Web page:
NEW YORK (TheStreet) -- As investors quickly regain their appetite for risk, billions have flowed into leveraged and emerging-market ETFs in the first half of 2009. While large asset management firms like Schwab (SCHW) and Pimco are seeking to capture more long-term assets with passive proprietary funds, other issuers are joining the ranks to offer more alternative strategies.
The development of a broad variety of ETF products both highlights the flexibility of the ETF model and underscores the desire of ETF issuers to see their products go mainstream.
The most recent funds to join the ranks at the NYSE have been the ETFS Silver Trust (SIVR) from ETF Securities and the Dow Jones Emerging Markets Titans Composite Index Fund (EEG) from Emerging Global Shares.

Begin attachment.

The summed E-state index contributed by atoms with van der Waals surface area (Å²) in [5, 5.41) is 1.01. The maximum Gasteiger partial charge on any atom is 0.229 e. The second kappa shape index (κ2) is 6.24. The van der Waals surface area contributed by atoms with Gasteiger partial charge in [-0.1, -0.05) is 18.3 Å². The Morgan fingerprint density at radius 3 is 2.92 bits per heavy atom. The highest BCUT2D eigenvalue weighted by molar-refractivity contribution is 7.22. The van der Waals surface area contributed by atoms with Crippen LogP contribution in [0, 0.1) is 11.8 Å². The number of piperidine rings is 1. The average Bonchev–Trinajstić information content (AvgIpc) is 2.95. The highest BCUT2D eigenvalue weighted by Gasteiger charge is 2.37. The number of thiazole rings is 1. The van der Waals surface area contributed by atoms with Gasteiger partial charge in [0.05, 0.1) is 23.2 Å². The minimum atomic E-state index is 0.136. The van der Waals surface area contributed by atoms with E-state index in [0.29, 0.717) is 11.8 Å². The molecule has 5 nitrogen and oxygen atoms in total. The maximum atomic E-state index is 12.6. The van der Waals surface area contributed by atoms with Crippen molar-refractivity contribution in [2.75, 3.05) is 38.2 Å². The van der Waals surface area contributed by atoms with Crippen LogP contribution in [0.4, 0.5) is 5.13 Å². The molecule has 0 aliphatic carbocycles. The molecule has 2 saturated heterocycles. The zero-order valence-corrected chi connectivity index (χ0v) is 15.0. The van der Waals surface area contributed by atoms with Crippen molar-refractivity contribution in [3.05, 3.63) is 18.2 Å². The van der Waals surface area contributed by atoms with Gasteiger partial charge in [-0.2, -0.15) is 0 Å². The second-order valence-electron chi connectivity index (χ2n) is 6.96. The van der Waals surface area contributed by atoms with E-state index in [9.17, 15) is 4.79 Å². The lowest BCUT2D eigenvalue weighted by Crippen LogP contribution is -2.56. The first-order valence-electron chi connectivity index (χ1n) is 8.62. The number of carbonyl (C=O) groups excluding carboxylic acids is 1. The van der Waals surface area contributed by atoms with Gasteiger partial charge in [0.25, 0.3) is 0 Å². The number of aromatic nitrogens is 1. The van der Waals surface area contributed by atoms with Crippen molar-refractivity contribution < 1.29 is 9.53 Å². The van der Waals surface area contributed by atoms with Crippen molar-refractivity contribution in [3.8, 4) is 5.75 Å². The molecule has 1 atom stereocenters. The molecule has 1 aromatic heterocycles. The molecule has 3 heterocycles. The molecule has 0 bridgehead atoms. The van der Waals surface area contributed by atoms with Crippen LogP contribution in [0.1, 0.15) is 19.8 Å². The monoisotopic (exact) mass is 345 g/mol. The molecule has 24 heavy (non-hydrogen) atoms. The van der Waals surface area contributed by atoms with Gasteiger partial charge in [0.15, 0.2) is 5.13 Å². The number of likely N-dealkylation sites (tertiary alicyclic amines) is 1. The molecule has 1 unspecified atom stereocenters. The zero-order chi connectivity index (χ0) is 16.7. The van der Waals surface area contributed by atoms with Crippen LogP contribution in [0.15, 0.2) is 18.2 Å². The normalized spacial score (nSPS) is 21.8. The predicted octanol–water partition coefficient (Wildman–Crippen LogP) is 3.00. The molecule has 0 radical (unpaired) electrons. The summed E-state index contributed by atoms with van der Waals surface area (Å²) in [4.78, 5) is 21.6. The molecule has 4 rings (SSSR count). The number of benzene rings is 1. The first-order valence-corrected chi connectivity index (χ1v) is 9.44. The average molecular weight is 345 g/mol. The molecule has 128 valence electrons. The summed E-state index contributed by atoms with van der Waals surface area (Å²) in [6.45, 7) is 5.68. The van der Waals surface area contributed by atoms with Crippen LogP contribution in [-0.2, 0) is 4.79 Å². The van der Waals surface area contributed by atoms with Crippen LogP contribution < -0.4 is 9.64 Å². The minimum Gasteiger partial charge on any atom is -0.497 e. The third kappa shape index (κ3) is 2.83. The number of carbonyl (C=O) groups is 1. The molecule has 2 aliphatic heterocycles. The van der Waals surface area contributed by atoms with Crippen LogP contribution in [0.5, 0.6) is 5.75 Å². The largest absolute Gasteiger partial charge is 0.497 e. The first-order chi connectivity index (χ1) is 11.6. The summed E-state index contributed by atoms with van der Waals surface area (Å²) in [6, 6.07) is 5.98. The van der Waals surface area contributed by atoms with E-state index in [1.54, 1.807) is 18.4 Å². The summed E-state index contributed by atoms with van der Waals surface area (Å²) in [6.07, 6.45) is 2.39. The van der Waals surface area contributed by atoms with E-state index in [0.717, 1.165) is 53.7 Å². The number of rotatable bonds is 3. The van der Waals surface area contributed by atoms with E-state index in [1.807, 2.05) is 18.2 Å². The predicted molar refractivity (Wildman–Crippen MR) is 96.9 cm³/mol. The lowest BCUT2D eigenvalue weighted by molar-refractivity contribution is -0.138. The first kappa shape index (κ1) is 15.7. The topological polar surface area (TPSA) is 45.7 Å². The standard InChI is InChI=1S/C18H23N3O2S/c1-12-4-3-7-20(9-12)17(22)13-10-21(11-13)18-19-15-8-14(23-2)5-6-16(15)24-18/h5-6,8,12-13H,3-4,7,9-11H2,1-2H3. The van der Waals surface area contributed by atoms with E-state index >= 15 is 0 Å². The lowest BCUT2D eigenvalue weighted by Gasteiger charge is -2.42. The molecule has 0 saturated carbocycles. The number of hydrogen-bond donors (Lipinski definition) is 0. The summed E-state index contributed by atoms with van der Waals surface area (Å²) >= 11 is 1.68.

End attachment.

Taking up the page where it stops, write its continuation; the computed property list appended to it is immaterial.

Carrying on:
Both issuers are new to the U.S. ETF world: Emerging Global Shares released its first fund in May 2009 while SIVR is the first U.S.- listed ETF from Europe's ETF Securities.Leveraged funds also have captured the attention of U.S. investors. At the beginning of 2008, inverse and leveraged funds had just $11 billion in assets. As of June 30, these funds had more than $32 billion in assets, with an 86% increase in the number of products (In the month of June, three of the top 10 ETFs with the most volume were leveraged or inverse products.) This shift toward riskier fund strategies has been coupled with increased regulatory scrutiny, as agencies like FINRA probe to see if non-traditional ETFs are reaching the right audience. SSgA Strategy & Research reports that just 9.68% of the ProShares Ultra Financials (UYG) had institutional ownership. ProShares UltraShort 20+ Year Treasury (TBT) and ProShares Ultra Short S&P 500 (SDS) also had a low percentage of institutional ownership -- 24.42% and 11.14%, respectively. The "2009 ETF Mid-Year Review" from State Street notes that the "interesting phenomenon with respect to this product set is its presence among retail investors, which is atypical for most ETFs." The SPDR S&P 500 (SPY), on the other hand, has an 87.65% institutional base. SPY saw a significant net outflow in the first quarter of 2009. The proliferation of new products capitalizes on lingering fears in the wake of a market downturn. In the Post-Madoff era, investors are seeking transparency and hands-on access to their assets -- desires addressed by the ETF model. While investing in gold bullion or futures contracts may be impractical for a typical retail investor, this process is made easier by ETFs. According to SSgA, commodity ETFs have accounted for 53% of the industry net flows YTD, "despite making up just 3% of listed ETFs." While ETFs are uniquely situated to provide commodity and leveraged strategies, issuers are not content to limit the scope of their offerings. The number of fixed-income ETFs has gone from six funds in 2006 to 63 funds today. Fixed-income ETFs are beginning to become more focused. iShares recently launched the S&P/Citigroup International Treasury Bond Fund (IGOV) to give U.S. investors specific exposure to fixed income overseas. ETF issuers are both venturing into uncharted territory and undercutting one another's existing products in the race to capture the influx of assets. While a rush of new funds into the marketplace may be a demonstration of "irrational exuberance" on the part of ETF issuers, investors must exercise measured caution when approaching the new funds. -- Reported by Don Dion in Williamstown, Mass.